Out of the Unknown – Some Lapse of Time

lapse

Story by John Brunner, Adapted by Leon Griffiths
Directed by Roger Jenkins

Dr Max Harrow (Ronald Lewis) has been plagued by frightening nightmares in which he’s trapped in a strange primitive world and menaced by a mysterious figure (played by John Gabriel).  Dreams become reality when the man from his nightmare turns up outside his house, suffering from the same rare radiation-induced illness which was responsible for the death of his son.

The man (identified as Smiffershon) speaks in an unknown language and was found clutching a fragment of finger-bone (just as in Harrow’s dream).  Harrow is convinced that Smiffershon is a survivor from a future that’s been devastated by nuclear war (a belief that, naturally, isn’t shared by anybody else).  If this is so, how are he and Smiffershon connected?

Some Lapse of Time was one of the more contemporary stories adapted for OOTU as it was originally published in 1963, just two years before this dramatisation by Leon Griffiths (later to create Minder).  The first of two stories from Brunner to be used for the series (the second, The Last Lonely Man is the only complete story to exist from the third series) Some Lapse of Time is a dark, contemporary tale that has a strong anti-nuclear message.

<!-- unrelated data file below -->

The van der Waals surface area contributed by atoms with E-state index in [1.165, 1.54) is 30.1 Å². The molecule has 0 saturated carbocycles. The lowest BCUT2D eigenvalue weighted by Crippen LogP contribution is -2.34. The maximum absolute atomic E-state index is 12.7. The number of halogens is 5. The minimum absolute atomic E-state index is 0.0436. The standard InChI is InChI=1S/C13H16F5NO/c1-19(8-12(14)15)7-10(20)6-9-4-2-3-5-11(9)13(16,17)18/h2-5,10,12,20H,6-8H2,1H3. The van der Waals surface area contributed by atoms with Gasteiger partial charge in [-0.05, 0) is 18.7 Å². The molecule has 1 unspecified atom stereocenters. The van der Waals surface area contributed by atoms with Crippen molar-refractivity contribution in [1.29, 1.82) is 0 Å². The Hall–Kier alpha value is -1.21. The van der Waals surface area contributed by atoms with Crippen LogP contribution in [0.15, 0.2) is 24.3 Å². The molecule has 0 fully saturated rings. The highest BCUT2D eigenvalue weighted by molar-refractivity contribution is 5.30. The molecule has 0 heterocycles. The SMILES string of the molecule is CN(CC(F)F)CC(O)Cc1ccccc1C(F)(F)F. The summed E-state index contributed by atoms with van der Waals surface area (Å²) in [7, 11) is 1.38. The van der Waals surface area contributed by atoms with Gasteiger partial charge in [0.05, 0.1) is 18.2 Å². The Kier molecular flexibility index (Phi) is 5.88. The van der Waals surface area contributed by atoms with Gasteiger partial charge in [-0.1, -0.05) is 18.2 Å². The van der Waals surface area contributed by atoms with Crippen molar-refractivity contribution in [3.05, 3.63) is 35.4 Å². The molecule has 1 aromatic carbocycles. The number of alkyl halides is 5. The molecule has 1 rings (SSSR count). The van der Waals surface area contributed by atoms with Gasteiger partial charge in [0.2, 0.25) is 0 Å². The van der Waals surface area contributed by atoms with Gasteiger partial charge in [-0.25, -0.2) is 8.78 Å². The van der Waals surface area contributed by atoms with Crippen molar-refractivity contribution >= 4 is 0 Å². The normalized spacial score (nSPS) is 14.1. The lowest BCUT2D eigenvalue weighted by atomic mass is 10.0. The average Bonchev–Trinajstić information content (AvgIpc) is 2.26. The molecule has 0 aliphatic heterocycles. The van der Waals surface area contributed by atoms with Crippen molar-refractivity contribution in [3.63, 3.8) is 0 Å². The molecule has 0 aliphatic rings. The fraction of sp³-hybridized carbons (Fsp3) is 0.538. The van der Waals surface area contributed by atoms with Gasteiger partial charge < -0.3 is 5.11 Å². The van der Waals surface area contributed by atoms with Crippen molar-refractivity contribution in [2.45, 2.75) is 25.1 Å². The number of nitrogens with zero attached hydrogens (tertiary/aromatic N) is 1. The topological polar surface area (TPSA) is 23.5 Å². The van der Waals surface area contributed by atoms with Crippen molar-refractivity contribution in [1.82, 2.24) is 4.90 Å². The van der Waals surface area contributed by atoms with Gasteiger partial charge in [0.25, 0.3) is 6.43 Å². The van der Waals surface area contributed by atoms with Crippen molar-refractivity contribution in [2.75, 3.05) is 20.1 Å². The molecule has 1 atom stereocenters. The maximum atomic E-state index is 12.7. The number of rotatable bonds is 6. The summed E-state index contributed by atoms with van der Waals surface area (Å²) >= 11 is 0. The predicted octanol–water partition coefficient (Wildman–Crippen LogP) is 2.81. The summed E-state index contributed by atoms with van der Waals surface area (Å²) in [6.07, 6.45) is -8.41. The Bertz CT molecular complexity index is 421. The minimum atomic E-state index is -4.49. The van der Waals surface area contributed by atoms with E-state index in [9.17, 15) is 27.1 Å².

The possibility that our future would be scarred by atomic fallout was a popular theme during the 1960’s and 1970’s and Brunner’s story taps into this anxiety.  Ronald Lewis is impressive as a man desperately searching for answers to impossible questions – particularly in the scene where he declares his belief that the world will return to cave-like primitivism to his appalled wife Diana (Jane Downs) and a colleague from the hospital, Dr Faulkner (Richard Gale).

Sound design is quite interesting – throughout the story there’s an ominous tolling sound which heightens the tension, especially as Harrow becomes more and more unhinged.  At the same time, the camera closes in on Ronald Lewis and the dialogue is given an echo effect.  All of these little touches work very effectively to highlight Harrow’s increasing instability.

Possibly the most noteworthy aspect about this production is that Ridley Scott was the designer, but given the contemporary setting there was little opportunity for Scott to produce anything particularly extraordinary on his sole OOTU credit.

Whilst it does feel a little drawn-out (although the last twenty or minutes or so really pick up the pace) it’s still a thought-provoking story that paints a stark picture of a future world virtually destroyed in a nuclear holocaust and the final twist ending works very well.

Next Up – Thirteen to Centaurus

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